Wednesday, August 7, 2013
My post below is NOT a commentary on Mosby's piece. It is related only in passing, as part of the same topic - sidearms. Here's Mosby's piece.
Most Americans will have, at best, a sidearm when confronted with violence unexpectedly.
If you have been paying attention to folks like Mosby & Cooper, you already know your sidearm is primarily a last-ditch defensive weapon, designed to keep you alive long enough to reach your rifle. In some circumstances, the sidearm is transformed to the role of offensive weapon. It is a versatile, powerful tool. Just be sure you know its limitations, and yours.
In my CQB classes I often find people who may not have ever had any formal training in fighting at the buckle-to-buckle range, but they have outstanding instincts. For instance, when you see a guy or gal pull that sidearm and keep it tucked in close to the body, that should inform you that you are probably dealing with someone who has a bit of training, or at the least has damned good instincts. The enemy who hangs a handgun out there at the end of an extended arm - he's a gift.
Our host in Alabama is a natural fighter. His instincts are to keep his arms in tight to the body when in an unarmed confrontation. He moves in small steps. He keeps his head low and ready to move out of the way. His punches are close and powerful. This is the same sort of fighter in an unarmed scenario you have to be wary of engaging. Like the gunfighter keeping his pistol close to the body, the unarmed fighter keeping his head (not getting excited in a fight), keeping his body tight, you are facing someone with experience, or good instincts. A few others in Alabama and elsewhere instinctively "spin" during certain CQB techniques (I call them "Spinners" - it's a technical term, don't try this at home ;) - this trait often doesn't reveal itself until you are actually in a fight - but the moment you see it, you must adjust.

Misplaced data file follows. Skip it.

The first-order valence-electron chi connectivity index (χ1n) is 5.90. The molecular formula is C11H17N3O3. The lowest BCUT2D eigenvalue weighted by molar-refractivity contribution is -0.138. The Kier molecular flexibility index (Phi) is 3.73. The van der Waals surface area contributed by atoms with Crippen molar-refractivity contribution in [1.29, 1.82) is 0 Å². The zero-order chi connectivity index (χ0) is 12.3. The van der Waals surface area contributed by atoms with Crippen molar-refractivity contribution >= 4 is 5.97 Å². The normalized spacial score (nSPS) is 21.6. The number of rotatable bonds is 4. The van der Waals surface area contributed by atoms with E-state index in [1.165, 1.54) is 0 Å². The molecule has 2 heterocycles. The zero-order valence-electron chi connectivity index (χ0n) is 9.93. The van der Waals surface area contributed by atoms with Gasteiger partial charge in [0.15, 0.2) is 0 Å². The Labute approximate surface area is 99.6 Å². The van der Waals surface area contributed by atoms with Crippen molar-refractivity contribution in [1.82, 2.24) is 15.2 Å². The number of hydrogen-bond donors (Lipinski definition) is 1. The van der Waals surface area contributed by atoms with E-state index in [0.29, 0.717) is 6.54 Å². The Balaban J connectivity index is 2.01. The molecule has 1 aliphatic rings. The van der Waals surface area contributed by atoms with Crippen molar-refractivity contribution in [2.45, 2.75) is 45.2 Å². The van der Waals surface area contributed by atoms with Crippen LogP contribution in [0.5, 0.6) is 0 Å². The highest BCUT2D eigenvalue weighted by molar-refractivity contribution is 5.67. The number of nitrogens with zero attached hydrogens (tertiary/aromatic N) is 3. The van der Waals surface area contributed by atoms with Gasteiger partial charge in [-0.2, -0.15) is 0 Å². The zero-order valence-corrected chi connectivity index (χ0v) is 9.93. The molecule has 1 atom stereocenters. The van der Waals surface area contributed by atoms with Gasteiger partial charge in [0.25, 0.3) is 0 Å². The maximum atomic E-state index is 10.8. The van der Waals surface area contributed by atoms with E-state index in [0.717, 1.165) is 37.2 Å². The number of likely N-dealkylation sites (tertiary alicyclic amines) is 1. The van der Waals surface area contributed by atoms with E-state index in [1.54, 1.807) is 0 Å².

I demonstrate to every class the limitations of carrying only on your strong side. I advise them to carry on the off-side as well, and like Josey Wales whenever possible. Respect what your sidearm can do, and what it can't do. Respect what you can and cannot do. Learn to use your sidearms as emergency defensive weapons, and as limited offensive weapons. But never rely on that handgun over your own brain.
Most importantly - train now while the training is not on-the-job. Seek out pistol fighters and riflemen and medics and others who have the skills you will need. Learn now.
Posted by K at 8:29 AM